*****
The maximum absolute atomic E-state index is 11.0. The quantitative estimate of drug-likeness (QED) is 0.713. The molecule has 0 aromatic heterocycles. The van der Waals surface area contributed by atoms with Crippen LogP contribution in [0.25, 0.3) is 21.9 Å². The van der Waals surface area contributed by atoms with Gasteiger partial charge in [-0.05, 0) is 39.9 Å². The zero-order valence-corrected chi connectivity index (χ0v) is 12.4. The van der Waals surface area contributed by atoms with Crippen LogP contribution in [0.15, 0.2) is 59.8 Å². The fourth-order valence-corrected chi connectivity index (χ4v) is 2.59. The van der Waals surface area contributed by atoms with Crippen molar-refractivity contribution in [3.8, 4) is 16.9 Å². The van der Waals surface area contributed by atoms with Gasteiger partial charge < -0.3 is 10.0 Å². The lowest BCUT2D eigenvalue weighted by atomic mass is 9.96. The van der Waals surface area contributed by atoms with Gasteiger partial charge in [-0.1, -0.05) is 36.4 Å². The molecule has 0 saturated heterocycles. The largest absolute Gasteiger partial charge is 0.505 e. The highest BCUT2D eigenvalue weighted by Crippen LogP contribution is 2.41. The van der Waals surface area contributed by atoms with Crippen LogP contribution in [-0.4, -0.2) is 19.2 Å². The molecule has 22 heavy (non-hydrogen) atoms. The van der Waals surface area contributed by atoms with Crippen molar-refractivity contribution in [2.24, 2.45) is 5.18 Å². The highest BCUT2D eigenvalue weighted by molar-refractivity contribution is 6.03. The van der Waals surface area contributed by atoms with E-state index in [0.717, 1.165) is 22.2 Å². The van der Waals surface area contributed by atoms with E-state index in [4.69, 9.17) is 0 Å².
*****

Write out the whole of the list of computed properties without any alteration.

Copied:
The maximum absolute atomic E-state index is 11.0. The quantitative estimate of drug-likeness (QED) is 0.713. The molecule has 0 aromatic heterocycles. The van der Waals surface area contributed by atoms with Crippen LogP contribution in [0.25, 0.3) is 21.9 Å². The van der Waals surface area contributed by atoms with Gasteiger partial charge in [-0.05, 0) is 39.9 Å². The zero-order valence-corrected chi connectivity index (χ0v) is 12.4. The van der Waals surface area contributed by atoms with Crippen LogP contribution in [0.15, 0.2) is 59.8 Å². The fourth-order valence-corrected chi connectivity index (χ4v) is 2.59. The van der Waals surface area contributed by atoms with Crippen molar-refractivity contribution in [3.8, 4) is 16.9 Å². The van der Waals surface area contributed by atoms with Gasteiger partial charge < -0.3 is 10.0 Å². The lowest BCUT2D eigenvalue weighted by atomic mass is 9.96. The van der Waals surface area contributed by atoms with Gasteiger partial charge in [-0.1, -0.05) is 36.4 Å². The molecule has 0 saturated heterocycles. The largest absolute Gasteiger partial charge is 0.505 e. The highest BCUT2D eigenvalue weighted by Crippen LogP contribution is 2.41. The van der Waals surface area contributed by atoms with Crippen LogP contribution in [-0.4, -0.2) is 19.2 Å². The molecule has 22 heavy (non-hydrogen) atoms. The van der Waals surface area contributed by atoms with Crippen molar-refractivity contribution in [2.24, 2.45) is 5.18 Å². The highest BCUT2D eigenvalue weighted by molar-refractivity contribution is 6.03. The van der Waals surface area contributed by atoms with E-state index in [0.717, 1.165) is 22.2 Å². The van der Waals surface area contributed by atoms with E-state index in [4.69, 9.17) is 0 Å².